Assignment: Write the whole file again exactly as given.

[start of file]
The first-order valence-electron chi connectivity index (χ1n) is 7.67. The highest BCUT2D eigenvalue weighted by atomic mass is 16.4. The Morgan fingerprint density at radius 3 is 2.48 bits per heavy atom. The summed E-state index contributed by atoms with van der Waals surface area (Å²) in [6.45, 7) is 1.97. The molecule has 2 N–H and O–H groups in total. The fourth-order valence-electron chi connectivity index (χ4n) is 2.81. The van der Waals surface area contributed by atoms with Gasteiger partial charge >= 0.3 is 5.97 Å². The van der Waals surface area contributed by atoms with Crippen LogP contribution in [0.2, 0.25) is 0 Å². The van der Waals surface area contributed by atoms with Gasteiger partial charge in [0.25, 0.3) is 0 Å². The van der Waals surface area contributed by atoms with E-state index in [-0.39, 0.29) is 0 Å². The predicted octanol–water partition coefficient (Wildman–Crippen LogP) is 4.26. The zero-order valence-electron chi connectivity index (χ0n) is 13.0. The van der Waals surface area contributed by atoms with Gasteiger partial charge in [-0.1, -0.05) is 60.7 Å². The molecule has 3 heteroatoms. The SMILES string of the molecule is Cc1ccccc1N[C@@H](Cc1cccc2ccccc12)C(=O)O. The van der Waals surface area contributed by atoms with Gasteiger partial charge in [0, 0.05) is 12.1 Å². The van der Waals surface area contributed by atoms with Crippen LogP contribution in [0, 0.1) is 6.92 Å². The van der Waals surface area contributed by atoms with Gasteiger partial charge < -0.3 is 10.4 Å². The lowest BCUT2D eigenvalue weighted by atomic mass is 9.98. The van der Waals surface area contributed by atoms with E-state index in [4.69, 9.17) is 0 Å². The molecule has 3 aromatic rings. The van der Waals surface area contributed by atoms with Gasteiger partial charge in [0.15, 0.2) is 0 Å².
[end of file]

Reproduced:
The first-order valence-electron chi connectivity index (χ1n) is 7.67. The highest BCUT2D eigenvalue weighted by atomic mass is 16.4. The Morgan fingerprint density at radius 3 is 2.48 bits per heavy atom. The summed E-state index contributed by atoms with van der Waals surface area (Å²) in [6.45, 7) is 1.97. The molecule has 2 N–H and O–H groups in total. The fourth-order valence-electron chi connectivity index (χ4n) is 2.81. The van der Waals surface area contributed by atoms with Gasteiger partial charge >= 0.3 is 5.97 Å². The van der Waals surface area contributed by atoms with Crippen LogP contribution in [0.2, 0.25) is 0 Å². The van der Waals surface area contributed by atoms with Gasteiger partial charge in [0.25, 0.3) is 0 Å². The van der Waals surface area contributed by atoms with E-state index in [-0.39, 0.29) is 0 Å². The predicted octanol–water partition coefficient (Wildman–Crippen LogP) is 4.26. The zero-order valence-electron chi connectivity index (χ0n) is 13.0. The van der Waals surface area contributed by atoms with Gasteiger partial charge in [-0.1, -0.05) is 60.7 Å². The molecule has 3 heteroatoms. The SMILES string of the molecule is Cc1ccccc1N[C@@H](Cc1cccc2ccccc12)C(=O)O. The van der Waals surface area contributed by atoms with Gasteiger partial charge in [0, 0.05) is 12.1 Å². The van der Waals surface area contributed by atoms with Crippen LogP contribution in [0, 0.1) is 6.92 Å². The van der Waals surface area contributed by atoms with Gasteiger partial charge < -0.3 is 10.4 Å². The lowest BCUT2D eigenvalue weighted by atomic mass is 9.98. The van der Waals surface area contributed by atoms with E-state index in [4.69, 9.17) is 0 Å². The molecule has 3 aromatic rings. The van der Waals surface area contributed by atoms with Gasteiger partial charge in [0.15, 0.2) is 0 Å².